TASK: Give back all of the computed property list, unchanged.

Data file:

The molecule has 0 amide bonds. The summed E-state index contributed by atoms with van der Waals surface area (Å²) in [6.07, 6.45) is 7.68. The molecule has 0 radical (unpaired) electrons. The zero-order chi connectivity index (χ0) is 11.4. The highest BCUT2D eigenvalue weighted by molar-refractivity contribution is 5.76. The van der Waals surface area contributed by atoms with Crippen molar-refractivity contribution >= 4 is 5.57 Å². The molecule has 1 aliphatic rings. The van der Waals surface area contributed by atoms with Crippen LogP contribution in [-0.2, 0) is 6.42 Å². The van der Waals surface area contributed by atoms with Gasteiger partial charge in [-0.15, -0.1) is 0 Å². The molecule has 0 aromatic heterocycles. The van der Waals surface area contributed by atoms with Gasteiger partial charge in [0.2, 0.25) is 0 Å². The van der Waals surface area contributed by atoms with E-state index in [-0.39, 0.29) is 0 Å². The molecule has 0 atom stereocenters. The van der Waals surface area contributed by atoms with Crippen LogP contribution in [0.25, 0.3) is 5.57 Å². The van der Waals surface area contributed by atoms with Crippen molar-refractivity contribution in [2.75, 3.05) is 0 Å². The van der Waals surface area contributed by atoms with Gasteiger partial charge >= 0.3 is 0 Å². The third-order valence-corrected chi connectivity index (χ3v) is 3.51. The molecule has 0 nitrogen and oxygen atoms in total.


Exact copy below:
The molecule has 0 amide bonds. The summed E-state index contributed by atoms with van der Waals surface area (Å²) in [6.07, 6.45) is 7.68. The molecule has 0 radical (unpaired) electrons. The zero-order chi connectivity index (χ0) is 11.4. The highest BCUT2D eigenvalue weighted by molar-refractivity contribution is 5.76. The van der Waals surface area contributed by atoms with Crippen molar-refractivity contribution >= 4 is 5.57 Å². The molecule has 1 aliphatic rings. The van der Waals surface area contributed by atoms with Crippen LogP contribution in [-0.2, 0) is 6.42 Å². The van der Waals surface area contributed by atoms with Gasteiger partial charge in [-0.15, -0.1) is 0 Å². The molecule has 0 aromatic heterocycles. The van der Waals surface area contributed by atoms with Gasteiger partial charge in [0.2, 0.25) is 0 Å². The van der Waals surface area contributed by atoms with E-state index in [-0.39, 0.29) is 0 Å². The molecule has 0 atom stereocenters. The van der Waals surface area contributed by atoms with Crippen LogP contribution in [0.25, 0.3) is 5.57 Å². The van der Waals surface area contributed by atoms with Crippen molar-refractivity contribution in [2.75, 3.05) is 0 Å². The van der Waals surface area contributed by atoms with Gasteiger partial charge >= 0.3 is 0 Å². The third-order valence-corrected chi connectivity index (χ3v) is 3.51. The molecule has 0 nitrogen and oxygen atoms in total.